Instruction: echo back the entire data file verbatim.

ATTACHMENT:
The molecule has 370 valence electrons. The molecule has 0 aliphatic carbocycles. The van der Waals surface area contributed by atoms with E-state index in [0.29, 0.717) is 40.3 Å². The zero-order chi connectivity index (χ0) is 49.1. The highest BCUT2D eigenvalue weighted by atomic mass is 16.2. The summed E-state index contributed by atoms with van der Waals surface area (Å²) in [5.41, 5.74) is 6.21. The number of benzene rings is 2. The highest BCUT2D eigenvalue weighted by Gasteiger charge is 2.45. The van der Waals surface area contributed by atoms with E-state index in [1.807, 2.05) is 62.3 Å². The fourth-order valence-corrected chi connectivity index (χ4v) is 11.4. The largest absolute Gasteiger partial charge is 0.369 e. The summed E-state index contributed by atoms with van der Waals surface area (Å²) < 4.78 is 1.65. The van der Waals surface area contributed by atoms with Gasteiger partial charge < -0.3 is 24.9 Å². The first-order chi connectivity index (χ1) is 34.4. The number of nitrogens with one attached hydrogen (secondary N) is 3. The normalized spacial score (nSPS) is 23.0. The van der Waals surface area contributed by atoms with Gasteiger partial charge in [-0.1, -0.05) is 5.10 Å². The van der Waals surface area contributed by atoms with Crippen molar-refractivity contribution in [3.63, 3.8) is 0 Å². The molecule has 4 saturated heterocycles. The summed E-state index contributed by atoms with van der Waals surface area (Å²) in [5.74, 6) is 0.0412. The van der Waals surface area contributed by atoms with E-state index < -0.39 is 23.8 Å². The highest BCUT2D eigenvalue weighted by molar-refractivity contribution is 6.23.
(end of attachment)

The molecule has 370 valence electrons. The molecule has 0 aliphatic carbocycles. The van der Waals surface area contributed by atoms with E-state index in [0.29, 0.717) is 40.3 Å². The zero-order chi connectivity index (χ0) is 49.1. The highest BCUT2D eigenvalue weighted by atomic mass is 16.2. The summed E-state index contributed by atoms with van der Waals surface area (Å²) in [5.41, 5.74) is 6.21. The number of benzene rings is 2. The highest BCUT2D eigenvalue weighted by Gasteiger charge is 2.45. The van der Waals surface area contributed by atoms with E-state index in [1.807, 2.05) is 62.3 Å². The fourth-order valence-corrected chi connectivity index (χ4v) is 11.4. The largest absolute Gasteiger partial charge is 0.369 e. The summed E-state index contributed by atoms with van der Waals surface area (Å²) < 4.78 is 1.65. The van der Waals surface area contributed by atoms with Gasteiger partial charge < -0.3 is 24.9 Å². The first-order chi connectivity index (χ1) is 34.4. The number of nitrogens with one attached hydrogen (secondary N) is 3. The normalized spacial score (nSPS) is 23.0. The van der Waals surface area contributed by atoms with Gasteiger partial charge in [-0.1, -0.05) is 5.10 Å². The van der Waals surface area contributed by atoms with Crippen molar-refractivity contribution in [3.63, 3.8) is 0 Å². The molecule has 4 saturated heterocycles. The summed E-state index contributed by atoms with van der Waals surface area (Å²) in [5.74, 6) is 0.0412. The van der Waals surface area contributed by atoms with E-state index < -0.39 is 23.8 Å². The highest BCUT2D eigenvalue weighted by molar-refractivity contribution is 6.23.